Vol. 10 No. 10 (October 2000) pp. 577-580.


Princeton: Princeton University Press, 2000. 369 pp. Cloth $65.00 ISBN: 0-691-00507-9. Paper $19.95 ISBN: 0-691-00508-7

Reviewed by Tom Ginsburg, College of Law, University of Illinois, Urbana-Champaign.

For several years, Asian leaders such as Lee Kuan Yew and Mahathir Mohamad have criticized "Western" standards of human rights and democracy. These leaders argue that the Western emphasis on civil and political rights over economic and social concerns is ill-suited to Asian conditions, that Western governments promoting human rights are hypocritical, and that "Asian Values" offer an alternative, locally appropriate basis for political life. Although these critiques have become somewhat less prominent in the aftermath of the 1997-98 economic crisis, the broader debate about what values are universal will continue to challenge conventional understandings of human rights, democracy, and global culture. In EAST MEETS WEST, Daniel A. Bell of the University of Hong Kong provides a highly accessible synthesis of the key positions in the debate and develops a nuanced position on the appropriate role of democracy and human rights in the Asian context.

Professor Bell's device is a series of dialogues between Sam Demo, a grantmaker for an American organization that promotes democracy and human rights abroad, and various Asian interlocutors. In Part I, while on a mission to determine funding priorities, Demo meets Joseph Lo, a Hong Kong businessman and activist. Lo eloquently makes the case that Asian views should be taken into account not only in determining the means through which universal goals should be pursued, but in the very definition of those goals. In particular, Lo argues that observers ought to consider local perspectives and problems when evaluating political practices that do not conform to certain human rights norms or a Western conception of democracy. If Western policymakers promoting human rights take the ends as given, policy "dialogue" merely becomes a gentler means of imposing norms on Asian countries. A true dialogue would require Western policymakers to be willing to change their own policies, their conceptions of human good, and the institutional configurations designed to best achieve them.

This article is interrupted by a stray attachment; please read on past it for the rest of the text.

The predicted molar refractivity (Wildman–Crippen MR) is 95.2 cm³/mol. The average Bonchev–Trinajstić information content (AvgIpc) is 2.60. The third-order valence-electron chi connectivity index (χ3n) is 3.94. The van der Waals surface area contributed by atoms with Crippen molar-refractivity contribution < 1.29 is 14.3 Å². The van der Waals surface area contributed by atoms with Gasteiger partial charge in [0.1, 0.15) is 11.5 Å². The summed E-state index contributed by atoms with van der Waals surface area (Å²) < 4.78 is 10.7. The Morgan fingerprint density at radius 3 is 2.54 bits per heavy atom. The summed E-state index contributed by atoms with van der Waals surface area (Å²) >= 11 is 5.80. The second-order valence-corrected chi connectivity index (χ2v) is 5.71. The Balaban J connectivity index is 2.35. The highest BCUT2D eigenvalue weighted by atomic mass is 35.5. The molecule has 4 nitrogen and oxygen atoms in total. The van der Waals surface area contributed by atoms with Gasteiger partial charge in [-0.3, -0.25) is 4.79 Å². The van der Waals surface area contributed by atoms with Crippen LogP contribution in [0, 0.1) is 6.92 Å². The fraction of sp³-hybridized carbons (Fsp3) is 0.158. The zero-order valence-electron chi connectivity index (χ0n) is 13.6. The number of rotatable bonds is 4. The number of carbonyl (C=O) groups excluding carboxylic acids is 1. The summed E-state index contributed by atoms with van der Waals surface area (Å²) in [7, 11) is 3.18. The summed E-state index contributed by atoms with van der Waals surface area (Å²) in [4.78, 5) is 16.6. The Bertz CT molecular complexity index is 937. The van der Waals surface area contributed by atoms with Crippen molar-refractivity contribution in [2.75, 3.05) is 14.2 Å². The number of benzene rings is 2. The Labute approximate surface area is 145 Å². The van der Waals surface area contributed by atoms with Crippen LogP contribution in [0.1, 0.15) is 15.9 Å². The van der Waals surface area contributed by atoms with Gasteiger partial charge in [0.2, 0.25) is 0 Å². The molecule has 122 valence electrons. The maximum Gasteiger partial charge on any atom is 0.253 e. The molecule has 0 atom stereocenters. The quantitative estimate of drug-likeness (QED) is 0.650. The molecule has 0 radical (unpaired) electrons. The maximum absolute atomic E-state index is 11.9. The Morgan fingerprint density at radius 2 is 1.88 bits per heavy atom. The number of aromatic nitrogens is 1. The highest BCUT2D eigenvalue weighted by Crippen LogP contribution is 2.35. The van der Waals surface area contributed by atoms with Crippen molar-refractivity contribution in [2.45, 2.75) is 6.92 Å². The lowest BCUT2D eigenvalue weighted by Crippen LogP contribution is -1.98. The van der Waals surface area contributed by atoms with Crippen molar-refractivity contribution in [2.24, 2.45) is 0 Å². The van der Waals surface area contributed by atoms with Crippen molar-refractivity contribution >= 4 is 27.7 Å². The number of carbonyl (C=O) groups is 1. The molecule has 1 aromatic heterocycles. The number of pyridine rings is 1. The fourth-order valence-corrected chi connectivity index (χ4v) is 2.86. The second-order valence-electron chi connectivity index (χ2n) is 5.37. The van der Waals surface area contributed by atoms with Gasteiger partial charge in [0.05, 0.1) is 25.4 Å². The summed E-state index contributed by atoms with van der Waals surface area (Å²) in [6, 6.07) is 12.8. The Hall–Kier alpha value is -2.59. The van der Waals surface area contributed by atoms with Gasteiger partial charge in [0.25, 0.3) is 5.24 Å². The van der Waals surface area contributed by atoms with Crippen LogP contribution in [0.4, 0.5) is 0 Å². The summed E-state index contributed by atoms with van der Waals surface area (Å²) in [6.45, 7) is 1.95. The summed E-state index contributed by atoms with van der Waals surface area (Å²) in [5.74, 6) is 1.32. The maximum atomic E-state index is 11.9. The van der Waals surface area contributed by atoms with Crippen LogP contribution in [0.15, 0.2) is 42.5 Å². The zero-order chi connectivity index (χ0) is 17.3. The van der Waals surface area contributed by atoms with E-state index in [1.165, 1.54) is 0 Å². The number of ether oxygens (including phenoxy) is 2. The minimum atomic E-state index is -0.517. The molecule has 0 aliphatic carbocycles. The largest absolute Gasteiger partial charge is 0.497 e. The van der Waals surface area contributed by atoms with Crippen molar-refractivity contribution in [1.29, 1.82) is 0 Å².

Part I is perhaps the strongest section of the book. Lo admits that political leaders whose motives may be open to question typically advance the argument against democracy and human rights. However, he also points out, correctly, that self-interest on the part of those critiquing the Western position does not in and of itself renders their objections meritless. Furthermore, many Asian intellectuals not associated with the government have advanced thoughtful critiques of the Western position on human rights and democracy. Some of these people were involved in an earlier project from which Professor Bell draws extensively (Bauer and Bell, 1999). Lo provides numerous examples of such critiques and